Jamie showed the redemptive qualities of cooking and what preparing fresh, home-based food can do for an individual, a family and an entire community.
Jamie Oliver’s Gorditas and Salsa (serves 16)
Posted with permission
Printable recipe here
For the salsa:
• 1 red apple, halved and cored
• 3 large, ripe tomatoes, quartered and deseeded
• 2 spring onions, trimmed
• 1 red chili, deseeded
• a small bunch of fresh coriander
• 1 tablespoon pumpkin seeds
• 1 tablespoon sunflower seeds
• 1 lime
• sea salt and freshly ground black pepper
• 200g Don Francisco Mexican cheese, or feta (which is similar)
• optional: 1 fresh red chilli, very finely sliced
• 1 lime, cut into wedges
Put the cornmeal and salt into a large bowl and make a well in the centre. Mix the baking powder into the hot water and pour this into the well. Using a fork, mix the cornmeal into the liquid, and when it starts to come together use your hands to knead it. Divide the dough into 16 equal squash-ball-sized pieces and dust them lightly with flour. Roll each piece around in your hands, then pat and flatten into a small round roughly the size of the base of a wine glass. Put these on an oiled tray, dust with flour and put aside while you make your salsa.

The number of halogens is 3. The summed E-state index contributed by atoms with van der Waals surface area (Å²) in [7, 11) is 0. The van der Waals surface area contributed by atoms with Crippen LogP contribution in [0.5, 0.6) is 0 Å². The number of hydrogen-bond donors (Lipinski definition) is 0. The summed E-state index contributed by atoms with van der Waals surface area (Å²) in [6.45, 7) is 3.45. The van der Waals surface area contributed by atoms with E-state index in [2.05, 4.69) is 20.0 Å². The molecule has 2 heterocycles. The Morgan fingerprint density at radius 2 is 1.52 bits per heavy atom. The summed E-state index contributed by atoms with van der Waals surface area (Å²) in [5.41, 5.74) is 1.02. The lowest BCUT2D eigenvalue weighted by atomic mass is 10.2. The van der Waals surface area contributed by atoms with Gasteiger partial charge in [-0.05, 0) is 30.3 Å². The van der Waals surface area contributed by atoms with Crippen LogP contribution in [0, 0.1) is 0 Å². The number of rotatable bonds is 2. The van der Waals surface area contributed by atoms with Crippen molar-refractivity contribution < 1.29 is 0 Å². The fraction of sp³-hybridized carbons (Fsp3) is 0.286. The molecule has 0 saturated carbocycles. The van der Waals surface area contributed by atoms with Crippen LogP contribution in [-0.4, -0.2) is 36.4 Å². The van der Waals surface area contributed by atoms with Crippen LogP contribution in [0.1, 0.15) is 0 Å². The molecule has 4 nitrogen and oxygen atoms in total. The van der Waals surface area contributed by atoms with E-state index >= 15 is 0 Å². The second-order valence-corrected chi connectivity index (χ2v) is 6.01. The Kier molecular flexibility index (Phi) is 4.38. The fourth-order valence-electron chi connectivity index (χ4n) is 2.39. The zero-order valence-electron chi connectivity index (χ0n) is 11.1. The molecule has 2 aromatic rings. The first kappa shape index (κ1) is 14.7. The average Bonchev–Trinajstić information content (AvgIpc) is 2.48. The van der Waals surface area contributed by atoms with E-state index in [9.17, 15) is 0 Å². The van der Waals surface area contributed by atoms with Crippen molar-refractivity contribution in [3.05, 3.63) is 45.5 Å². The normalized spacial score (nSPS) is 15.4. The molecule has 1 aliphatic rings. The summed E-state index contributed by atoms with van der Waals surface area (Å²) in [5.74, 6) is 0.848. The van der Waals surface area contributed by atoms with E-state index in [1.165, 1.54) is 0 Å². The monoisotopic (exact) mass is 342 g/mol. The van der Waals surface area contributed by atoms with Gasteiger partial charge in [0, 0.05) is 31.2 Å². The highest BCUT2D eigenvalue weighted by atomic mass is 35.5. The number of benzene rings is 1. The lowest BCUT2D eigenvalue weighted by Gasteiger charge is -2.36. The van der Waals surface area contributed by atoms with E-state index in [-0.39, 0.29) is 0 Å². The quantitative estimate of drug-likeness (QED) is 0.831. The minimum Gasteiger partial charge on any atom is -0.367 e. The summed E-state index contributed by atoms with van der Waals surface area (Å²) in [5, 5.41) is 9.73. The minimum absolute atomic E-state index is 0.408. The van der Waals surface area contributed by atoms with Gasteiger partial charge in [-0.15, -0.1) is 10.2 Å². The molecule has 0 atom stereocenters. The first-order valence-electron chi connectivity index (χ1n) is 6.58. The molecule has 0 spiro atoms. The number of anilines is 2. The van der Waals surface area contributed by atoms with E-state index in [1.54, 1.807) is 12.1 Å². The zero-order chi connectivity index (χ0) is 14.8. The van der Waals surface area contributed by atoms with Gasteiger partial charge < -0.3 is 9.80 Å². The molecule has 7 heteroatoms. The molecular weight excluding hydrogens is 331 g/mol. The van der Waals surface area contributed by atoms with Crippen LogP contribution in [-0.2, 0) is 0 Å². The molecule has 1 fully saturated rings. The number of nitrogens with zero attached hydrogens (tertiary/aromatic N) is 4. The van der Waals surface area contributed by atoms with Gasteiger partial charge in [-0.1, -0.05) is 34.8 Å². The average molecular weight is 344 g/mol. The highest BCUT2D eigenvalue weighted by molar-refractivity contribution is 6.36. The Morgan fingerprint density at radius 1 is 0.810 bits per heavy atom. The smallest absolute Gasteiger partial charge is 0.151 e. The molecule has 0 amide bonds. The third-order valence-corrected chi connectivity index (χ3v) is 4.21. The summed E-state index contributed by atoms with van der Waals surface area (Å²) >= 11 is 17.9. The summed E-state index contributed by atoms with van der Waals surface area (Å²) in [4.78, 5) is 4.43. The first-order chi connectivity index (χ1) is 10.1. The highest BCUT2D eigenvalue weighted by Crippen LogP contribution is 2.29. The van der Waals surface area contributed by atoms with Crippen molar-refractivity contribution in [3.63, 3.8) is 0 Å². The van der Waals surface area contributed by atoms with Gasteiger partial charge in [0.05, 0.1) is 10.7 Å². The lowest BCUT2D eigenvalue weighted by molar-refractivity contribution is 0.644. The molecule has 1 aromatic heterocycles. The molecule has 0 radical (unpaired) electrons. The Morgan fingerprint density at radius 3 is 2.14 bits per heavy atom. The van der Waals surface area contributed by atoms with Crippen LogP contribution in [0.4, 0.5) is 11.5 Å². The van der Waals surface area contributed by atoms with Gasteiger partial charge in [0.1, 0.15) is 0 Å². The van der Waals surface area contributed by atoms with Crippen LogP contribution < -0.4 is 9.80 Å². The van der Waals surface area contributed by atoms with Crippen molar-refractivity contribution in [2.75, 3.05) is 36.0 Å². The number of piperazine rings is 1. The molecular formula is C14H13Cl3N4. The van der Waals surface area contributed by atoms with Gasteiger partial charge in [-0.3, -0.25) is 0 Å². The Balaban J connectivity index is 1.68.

Finely chop your apple, tomatoes and spring onions, and finely slice your chili. Put them all into a bowl. Pick the leaves from your coriander and put them into a bowl of water until you’re ready to serve. Chop the coriander stalks up nice and finely and add to the bowl with the other salsa ingredients. Put a large pan on a medium heat and add your pumpkin and sunflower seeds. Toss them around for a few minutes and toast them. Add them to your salsa with the juice of your lime, a good lug of olive oil and a pinch of salt and pepper. Mix well, then have a taste and add a little more seasoning, lime juice or chili if you think it needs more attitude. Put the pan back on a medium heat and add a couple of good lugs of olive oil. Cook as many gorditas as will comfortably fit into the pan for about 2 to 3 minutes on each side, or until they’re golden and puff up a little.
Serve the gorditas warm out of the pan with a tablespoon of your beautiful salsa, a little hunk of cheese, a couple of your drained coriander leaves and a few slices of chili, if you fancy, and with lime wedges on the side for squeezing over.